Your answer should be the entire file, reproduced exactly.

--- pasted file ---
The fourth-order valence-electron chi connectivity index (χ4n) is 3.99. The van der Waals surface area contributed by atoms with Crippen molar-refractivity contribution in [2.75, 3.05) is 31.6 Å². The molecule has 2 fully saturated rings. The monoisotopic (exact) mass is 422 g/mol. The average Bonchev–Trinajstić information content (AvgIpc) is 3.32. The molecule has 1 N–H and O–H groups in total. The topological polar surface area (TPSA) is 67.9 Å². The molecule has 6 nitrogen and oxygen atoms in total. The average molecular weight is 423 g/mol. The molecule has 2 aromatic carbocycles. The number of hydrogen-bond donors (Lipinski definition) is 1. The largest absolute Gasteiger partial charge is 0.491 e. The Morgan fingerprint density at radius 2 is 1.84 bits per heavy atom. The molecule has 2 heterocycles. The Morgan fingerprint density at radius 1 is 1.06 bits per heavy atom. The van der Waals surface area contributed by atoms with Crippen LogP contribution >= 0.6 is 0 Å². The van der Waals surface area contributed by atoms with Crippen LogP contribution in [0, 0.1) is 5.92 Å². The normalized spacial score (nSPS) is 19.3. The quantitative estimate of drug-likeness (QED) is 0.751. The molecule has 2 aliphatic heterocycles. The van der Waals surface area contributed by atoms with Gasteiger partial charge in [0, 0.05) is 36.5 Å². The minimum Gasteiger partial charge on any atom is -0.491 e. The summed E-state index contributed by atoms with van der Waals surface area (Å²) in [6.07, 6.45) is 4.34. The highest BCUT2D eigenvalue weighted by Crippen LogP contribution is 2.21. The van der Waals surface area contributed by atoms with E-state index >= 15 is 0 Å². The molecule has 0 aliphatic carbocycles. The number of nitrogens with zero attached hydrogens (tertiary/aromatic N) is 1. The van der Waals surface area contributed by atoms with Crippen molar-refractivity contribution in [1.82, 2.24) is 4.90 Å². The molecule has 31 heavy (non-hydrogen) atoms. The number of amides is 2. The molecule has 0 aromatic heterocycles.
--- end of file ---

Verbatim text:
The fourth-order valence-electron chi connectivity index (χ4n) is 3.99. The van der Waals surface area contributed by atoms with Crippen molar-refractivity contribution in [2.75, 3.05) is 31.6 Å². The molecule has 2 fully saturated rings. The monoisotopic (exact) mass is 422 g/mol. The average Bonchev–Trinajstić information content (AvgIpc) is 3.32. The molecule has 1 N–H and O–H groups in total. The topological polar surface area (TPSA) is 67.9 Å². The molecule has 6 nitrogen and oxygen atoms in total. The average molecular weight is 423 g/mol. The molecule has 2 aromatic carbocycles. The number of hydrogen-bond donors (Lipinski definition) is 1. The largest absolute Gasteiger partial charge is 0.491 e. The Morgan fingerprint density at radius 2 is 1.84 bits per heavy atom. The molecule has 2 heterocycles. The Morgan fingerprint density at radius 1 is 1.06 bits per heavy atom. The van der Waals surface area contributed by atoms with Crippen LogP contribution >= 0.6 is 0 Å². The van der Waals surface area contributed by atoms with Crippen LogP contribution in [0, 0.1) is 5.92 Å². The normalized spacial score (nSPS) is 19.3. The quantitative estimate of drug-likeness (QED) is 0.751. The molecule has 2 aliphatic heterocycles. The van der Waals surface area contributed by atoms with Gasteiger partial charge in [0, 0.05) is 36.5 Å². The minimum Gasteiger partial charge on any atom is -0.491 e. The summed E-state index contributed by atoms with van der Waals surface area (Å²) in [6.07, 6.45) is 4.34. The highest BCUT2D eigenvalue weighted by Crippen LogP contribution is 2.21. The van der Waals surface area contributed by atoms with E-state index >= 15 is 0 Å². The molecule has 0 aliphatic carbocycles. The number of nitrogens with zero attached hydrogens (tertiary/aromatic N) is 1. The van der Waals surface area contributed by atoms with Crippen molar-refractivity contribution in [1.82, 2.24) is 4.90 Å². The molecule has 31 heavy (non-hydrogen) atoms. The number of amides is 2. The molecule has 0 aromatic heterocycles.